Rafael Auraleon, Jose Gonzales, Adolfo Usero, Jose Ortiz

At first I thought the Face was the product of the studio environment. This often happens when many artists work in the same room, especially if they're young and enthusiastic: they pick up bits of each other's style. Perhaps one of the SI men drew the Face and everybody else liked it and copied it. Or maybe an editor (or studio manager, art director, client) liked the Face and insisted everyone draw it.

Jesus Redondo, Homero

Later, though, I ran across the Face drawn by Spanish artists not connected with SI. It seemed that almost every Spanish comic artist with a "modern" (i.e. post-fifties) style used the Face. 

I associate the Face with the mid-to-late 1960s. I wish I knew more about Spanish comics from this period. Browsing Joan Navarro's excellent gallery of classic Spanish comic art I discovered artwork from late 1950s-early 1960s romance comics in which the women almost had the Face...with differences in hair style and makeup, of course.

 Purita Campos
Did the Face originate in Spanish romance comics? Was there a particular artist who created it and inspired an generation of younger cartoonists? Why is the Face particularly Spanish? A few Italian, British, and Mexican cartoonists used it, but they seemed to do so in imitation of the Spaniards.
 Frank Langford (UK)

Does anyone know the origin of this classic Spanish beauty?

Tuesday, January 3, 2012

Stuff I've Done--9

My Favorite Star Trek Page
I remember the years when I was drawing Dallas and Star Trek as a blur of lots of work, lots of frustration, lots of drama, and not much money.

I was originally hired to draw Dallas, but when Thomas Warkentin left Star Trek, that was the strip I really wanted to draw. Not only did I like the property better, but also Paramount pretty much left the strip alone. There was none of the nasty, iron-fisted editorial intervention that Lorimar practiced on Dallas. That was partly why I offered to take the strip on. Another piece was that I'd be earning more money. But the major reason was to provide an entry into the syndicate for a "good friend." This laid the groundwork for much of the aforementioned drama. Suffice it to say that one should keep personal and professional relationships separated. Widely separated.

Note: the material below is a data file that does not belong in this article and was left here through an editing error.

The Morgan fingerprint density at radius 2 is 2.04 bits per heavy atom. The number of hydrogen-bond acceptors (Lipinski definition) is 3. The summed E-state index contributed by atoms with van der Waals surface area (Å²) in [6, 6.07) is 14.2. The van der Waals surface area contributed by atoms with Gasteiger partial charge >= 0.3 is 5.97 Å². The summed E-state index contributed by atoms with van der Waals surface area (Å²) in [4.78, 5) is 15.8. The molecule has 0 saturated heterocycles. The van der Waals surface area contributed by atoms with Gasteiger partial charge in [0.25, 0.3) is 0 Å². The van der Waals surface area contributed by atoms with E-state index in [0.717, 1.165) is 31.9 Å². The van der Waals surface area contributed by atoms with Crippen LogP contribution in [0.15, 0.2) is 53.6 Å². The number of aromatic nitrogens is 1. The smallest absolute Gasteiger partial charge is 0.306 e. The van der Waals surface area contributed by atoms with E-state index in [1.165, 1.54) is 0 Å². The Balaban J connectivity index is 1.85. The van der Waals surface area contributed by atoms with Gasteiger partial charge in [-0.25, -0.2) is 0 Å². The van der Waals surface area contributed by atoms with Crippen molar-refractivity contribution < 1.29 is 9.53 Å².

My final Trek storyline concerned the Enterprise entering a regatta and running afoul of space pirates. It was my favorite story of the bunch. It followed a long, incredibly-complicated nightmare on which the writer collaborated with noted s-f author Larry Niven. That episode is a story in itself. I suppose I'll tell my side of it one day. I mostly remember the story as Advanced Lettering 101. There was lots of this:In comparison the regatta story was just the right length, focused, and well-plotted. The dialogue was good and there were nice character bits. It was a joy to work on, though I didn't stay through to the end. Thomas ghosted the last two weeks after I resigned both strips in a state of exhaustion.

I was always playing catch-up on Trek. The syndicate cared more about Dallas, which made a lot more money even after losing half its original list of papers. But one weekend I stayed up extra-late to do this Sunday. It remains my favorite bit of Trek art. It was one of the few originals I kept. The others I sold cheap in a fit of depression to some art dealers pretending to be fans.

The writer and I snickered over the suggestion in panel 3 (Kirk putting on his shoes) that Kirk had slept with Vera DiMarco. It was as close to sex as anyone got at the L.A. Times Syndicate. I luxuriated in doing the Wood inking thing and devoted loving attention to Vera's clingy gown. Here's a scan of the b&w proof sheet: The color version above is from the Houston Chronicle, one of the few papers that carried the strip.